Rains brighten early-season prospects for Tehama County walnut growers

Rains brighten early-season prospects for Tehama County walnut growers

Storms in the first week of February dropped 3-4 inches of rain on the farms and ranches of Tehama County.

As part of the first really heavy precipitation California farmers have seen in more than a year, storms in the first week of February dropped 3-4 inches of rain on the farms and ranches of Tehama County. This ended the dry winter weather that had allowed walnut growers to finish up just about all their pruning work by the end of February. That’s also when another round of storms was predicted to bring more significant rainfall to the area.

While perking up spirits, the wet weather didn’t erase concerns about the ability of growers to meet the water needs of their trees this season.

“Drought is on everyone’s mind,” reports Richard Buchner, University of California Orchard Advisor for Tehama County. “Still, we can get rain in Tehama County into May and the snowpack in the mountains is also part of the water supply equation. So the game’s not over yet.”

Meanwhile, walnut growers are looking ahead to bud break. Typically, the late-leafing varieties grown in the county, mostly Chandler and Howard, start bud break around the first of April. That’s when the root zone of walnut trees should be filled with water, Buchner notes.

Many growers in the area began irrigating their orchards in the first week of November, following harvest. Keeping the roots hydrated helps the trees to continue producing carbohydrates, which are held in storage. Also, walnut trees in moist soil are less susceptible to frost damage, he explains. Depending on soil moisture evaluation, Buchner expects growers will irrigate again to top off their soil profiles before bloom.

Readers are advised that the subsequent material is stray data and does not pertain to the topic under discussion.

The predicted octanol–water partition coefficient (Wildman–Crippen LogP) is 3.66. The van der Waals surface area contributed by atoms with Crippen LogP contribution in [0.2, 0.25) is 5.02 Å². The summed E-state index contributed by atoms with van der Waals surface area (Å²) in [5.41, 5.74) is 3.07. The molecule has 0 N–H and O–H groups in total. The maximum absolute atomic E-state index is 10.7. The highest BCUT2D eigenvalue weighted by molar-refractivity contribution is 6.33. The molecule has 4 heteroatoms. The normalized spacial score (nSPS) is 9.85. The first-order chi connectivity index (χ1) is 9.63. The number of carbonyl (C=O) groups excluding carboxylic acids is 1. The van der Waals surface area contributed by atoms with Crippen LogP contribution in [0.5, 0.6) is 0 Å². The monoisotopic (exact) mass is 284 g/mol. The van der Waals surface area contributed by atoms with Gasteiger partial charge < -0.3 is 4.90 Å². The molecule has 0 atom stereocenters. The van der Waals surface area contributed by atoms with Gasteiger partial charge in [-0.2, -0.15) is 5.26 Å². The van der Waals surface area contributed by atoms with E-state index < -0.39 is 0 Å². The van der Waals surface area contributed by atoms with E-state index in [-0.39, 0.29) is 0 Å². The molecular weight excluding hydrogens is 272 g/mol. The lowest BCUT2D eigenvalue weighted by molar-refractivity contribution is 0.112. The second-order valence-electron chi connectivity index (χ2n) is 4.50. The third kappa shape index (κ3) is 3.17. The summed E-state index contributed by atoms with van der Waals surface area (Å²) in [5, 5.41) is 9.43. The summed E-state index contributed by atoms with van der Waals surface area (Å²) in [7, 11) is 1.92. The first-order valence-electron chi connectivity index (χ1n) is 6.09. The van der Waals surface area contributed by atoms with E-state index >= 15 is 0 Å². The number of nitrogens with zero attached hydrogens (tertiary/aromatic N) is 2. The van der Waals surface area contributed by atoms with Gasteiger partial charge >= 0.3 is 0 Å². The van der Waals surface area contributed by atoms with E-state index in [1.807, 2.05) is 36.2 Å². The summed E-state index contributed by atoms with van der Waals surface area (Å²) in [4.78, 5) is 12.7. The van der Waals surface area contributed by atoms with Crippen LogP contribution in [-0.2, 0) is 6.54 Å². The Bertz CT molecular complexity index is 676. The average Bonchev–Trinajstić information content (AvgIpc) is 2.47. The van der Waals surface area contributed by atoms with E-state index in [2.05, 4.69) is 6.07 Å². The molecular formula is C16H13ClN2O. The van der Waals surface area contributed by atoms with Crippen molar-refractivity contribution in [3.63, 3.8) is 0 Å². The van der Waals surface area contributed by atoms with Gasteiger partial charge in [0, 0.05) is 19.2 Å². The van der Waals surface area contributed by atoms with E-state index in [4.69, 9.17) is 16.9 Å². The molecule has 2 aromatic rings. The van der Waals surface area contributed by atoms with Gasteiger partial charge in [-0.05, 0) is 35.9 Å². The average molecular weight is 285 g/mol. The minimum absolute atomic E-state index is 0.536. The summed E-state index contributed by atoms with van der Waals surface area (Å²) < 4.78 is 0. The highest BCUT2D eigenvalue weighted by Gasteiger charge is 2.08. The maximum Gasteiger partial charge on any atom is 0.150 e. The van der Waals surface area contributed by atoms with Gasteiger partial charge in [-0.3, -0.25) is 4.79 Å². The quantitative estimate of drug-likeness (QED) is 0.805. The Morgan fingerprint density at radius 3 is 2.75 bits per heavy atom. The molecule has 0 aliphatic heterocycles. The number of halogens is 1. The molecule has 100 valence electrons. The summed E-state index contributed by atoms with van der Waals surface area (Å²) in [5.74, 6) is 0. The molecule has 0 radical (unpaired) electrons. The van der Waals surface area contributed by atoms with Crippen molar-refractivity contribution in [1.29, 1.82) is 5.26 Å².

Should this be another dry year with limited water supplies, growers will be deciding how best to allocate what water they have for this season. “Most strategies involve irrigating throughout the season, rather than putting all the water on at once in one big lump sum,” Buchner says. “You may not be able to provide as much water with each irrigation as normal, but you give the trees at least some water all the way through the season.”

The start of bloom also brings the threat of walnut blight and the need for fungicide     applications to protect the trees. While wet, warm weather increases the disease risk, Buchner recommends taking action even if the weather is dry and cool at bloom. He suggests putting on a first spray at 40 percent prayer stage. That way, should rainfall occur, they have some protection from blight. A second application can be made about seven days after that to protect the later-opening buds. Decisions for additional applications are based upon the variety, weather and disease potential.


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